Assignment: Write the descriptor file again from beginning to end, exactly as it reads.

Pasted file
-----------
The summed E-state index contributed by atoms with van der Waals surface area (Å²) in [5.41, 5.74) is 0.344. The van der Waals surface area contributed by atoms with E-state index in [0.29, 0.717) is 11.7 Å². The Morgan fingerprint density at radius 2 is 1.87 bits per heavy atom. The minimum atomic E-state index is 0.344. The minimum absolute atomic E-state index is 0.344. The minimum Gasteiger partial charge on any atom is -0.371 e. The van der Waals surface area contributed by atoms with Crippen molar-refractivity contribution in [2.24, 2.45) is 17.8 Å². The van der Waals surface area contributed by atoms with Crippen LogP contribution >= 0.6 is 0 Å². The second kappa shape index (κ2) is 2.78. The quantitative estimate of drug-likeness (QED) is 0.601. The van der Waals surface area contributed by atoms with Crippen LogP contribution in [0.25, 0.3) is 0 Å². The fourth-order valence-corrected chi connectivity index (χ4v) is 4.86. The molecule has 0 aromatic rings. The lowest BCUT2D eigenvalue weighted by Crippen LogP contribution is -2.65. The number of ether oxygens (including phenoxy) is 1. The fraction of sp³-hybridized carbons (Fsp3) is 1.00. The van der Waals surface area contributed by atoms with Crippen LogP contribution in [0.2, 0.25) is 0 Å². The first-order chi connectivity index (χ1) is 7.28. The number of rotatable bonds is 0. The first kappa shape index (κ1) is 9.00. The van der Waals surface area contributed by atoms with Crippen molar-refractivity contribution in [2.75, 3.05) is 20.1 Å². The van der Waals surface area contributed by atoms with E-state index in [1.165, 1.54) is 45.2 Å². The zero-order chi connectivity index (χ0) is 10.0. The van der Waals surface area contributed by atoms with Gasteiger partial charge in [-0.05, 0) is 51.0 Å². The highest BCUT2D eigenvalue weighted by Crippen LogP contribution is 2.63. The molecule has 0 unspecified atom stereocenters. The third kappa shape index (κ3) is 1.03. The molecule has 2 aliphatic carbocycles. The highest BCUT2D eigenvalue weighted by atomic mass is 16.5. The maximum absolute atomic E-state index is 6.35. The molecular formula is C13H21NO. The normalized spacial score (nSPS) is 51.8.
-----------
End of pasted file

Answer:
The summed E-state index contributed by atoms with van der Waals surface area (Å²) in [5.41, 5.74) is 0.344. The van der Waals surface area contributed by atoms with E-state index in [0.29, 0.717) is 11.7 Å². The Morgan fingerprint density at radius 2 is 1.87 bits per heavy atom. The minimum atomic E-state index is 0.344. The minimum absolute atomic E-state index is 0.344. The minimum Gasteiger partial charge on any atom is -0.371 e. The van der Waals surface area contributed by atoms with Crippen molar-refractivity contribution in [2.24, 2.45) is 17.8 Å². The van der Waals surface area contributed by atoms with Crippen LogP contribution >= 0.6 is 0 Å². The second kappa shape index (κ2) is 2.78. The quantitative estimate of drug-likeness (QED) is 0.601. The van der Waals surface area contributed by atoms with Crippen LogP contribution in [0.25, 0.3) is 0 Å². The fourth-order valence-corrected chi connectivity index (χ4v) is 4.86. The molecule has 0 aromatic rings. The lowest BCUT2D eigenvalue weighted by Crippen LogP contribution is -2.65. The number of ether oxygens (including phenoxy) is 1. The fraction of sp³-hybridized carbons (Fsp3) is 1.00. The van der Waals surface area contributed by atoms with Crippen LogP contribution in [0.2, 0.25) is 0 Å². The first-order chi connectivity index (χ1) is 7.28. The number of rotatable bonds is 0. The first kappa shape index (κ1) is 9.00. The van der Waals surface area contributed by atoms with Crippen molar-refractivity contribution in [2.75, 3.05) is 20.1 Å². The van der Waals surface area contributed by atoms with E-state index in [1.165, 1.54) is 45.2 Å². The zero-order chi connectivity index (χ0) is 10.0. The van der Waals surface area contributed by atoms with Gasteiger partial charge in [-0.05, 0) is 51.0 Å². The highest BCUT2D eigenvalue weighted by Crippen LogP contribution is 2.63. The molecule has 0 unspecified atom stereocenters. The third kappa shape index (κ3) is 1.03. The molecule has 2 aliphatic carbocycles. The highest BCUT2D eigenvalue weighted by atomic mass is 16.5. The maximum absolute atomic E-state index is 6.35. The molecular formula is C13H21NO. The normalized spacial score (nSPS) is 51.8.